[sirens] reporter: it will take more than words to stop this war. the u.n. says peace in syria is barely alive as the death toll rises yet again, any hope that five years of war could be brought to an end appears all but lost. jane: for more on the situation inside syria, i am joined by james jeffrey, who formerly served as the u.s. ambassador to iraq. he is now at the washington institute for near east policy. ambassador, thank you for joining me. looking at those pictures, not much of a cease-fire. what hope is there of reviving it? james: there is no hope because there is no real cease-fire. your viewers may be in newer to seeing many pictures of the civilians killed. but what we have today is different. not just in the degree of violence but in the u.n. admitting that the cease-fire is hanging by a thread and sharp words out of washington.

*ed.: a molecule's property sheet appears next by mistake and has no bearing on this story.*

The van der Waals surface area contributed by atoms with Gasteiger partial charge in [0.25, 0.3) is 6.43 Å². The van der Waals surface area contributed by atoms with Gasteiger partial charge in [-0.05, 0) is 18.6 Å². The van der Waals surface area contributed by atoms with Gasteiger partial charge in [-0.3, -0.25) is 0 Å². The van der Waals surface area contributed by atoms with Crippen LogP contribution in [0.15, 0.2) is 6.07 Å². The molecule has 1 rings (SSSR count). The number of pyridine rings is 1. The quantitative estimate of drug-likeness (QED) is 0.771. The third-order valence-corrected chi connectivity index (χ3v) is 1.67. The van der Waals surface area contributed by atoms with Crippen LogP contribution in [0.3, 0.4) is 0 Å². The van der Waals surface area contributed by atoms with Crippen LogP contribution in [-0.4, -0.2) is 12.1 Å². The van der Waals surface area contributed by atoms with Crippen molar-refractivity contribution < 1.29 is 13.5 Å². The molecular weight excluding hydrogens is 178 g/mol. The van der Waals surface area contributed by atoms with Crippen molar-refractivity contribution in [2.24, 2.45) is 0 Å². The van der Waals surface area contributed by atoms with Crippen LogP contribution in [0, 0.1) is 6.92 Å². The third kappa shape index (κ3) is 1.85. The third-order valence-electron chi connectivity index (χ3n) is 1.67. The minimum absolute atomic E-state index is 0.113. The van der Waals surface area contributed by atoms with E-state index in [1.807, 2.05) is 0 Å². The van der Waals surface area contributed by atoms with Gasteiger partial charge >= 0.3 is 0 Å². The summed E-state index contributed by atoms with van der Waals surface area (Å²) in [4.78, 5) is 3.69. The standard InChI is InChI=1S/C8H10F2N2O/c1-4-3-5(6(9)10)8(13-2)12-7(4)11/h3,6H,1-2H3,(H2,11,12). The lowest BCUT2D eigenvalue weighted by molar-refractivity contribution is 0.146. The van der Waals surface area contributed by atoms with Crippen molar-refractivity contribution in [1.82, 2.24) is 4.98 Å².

the concept we assumed in america would work, that russia was willing to find a compromise solution based upon both sides talking and that the united states should not have to threaten the use of force but could simply do as they say " diplomacy." that is down the drain. if we do not do more as your columnist reported, if we do not follow words with actions, this is going to get worse and worse. jane: what more can the u.s. do to revive the peace process? james: put surface-to-air missiles in turkey and say nobody over flies aleppo. secondly, set up a safe zone. many of us have been recommending this for many months. the turks are ready to do this. we could probably get the europeans because of the ability to staunch the refugee flow. thirdly, stop giving these rebels more effective anti-aircraft weapons.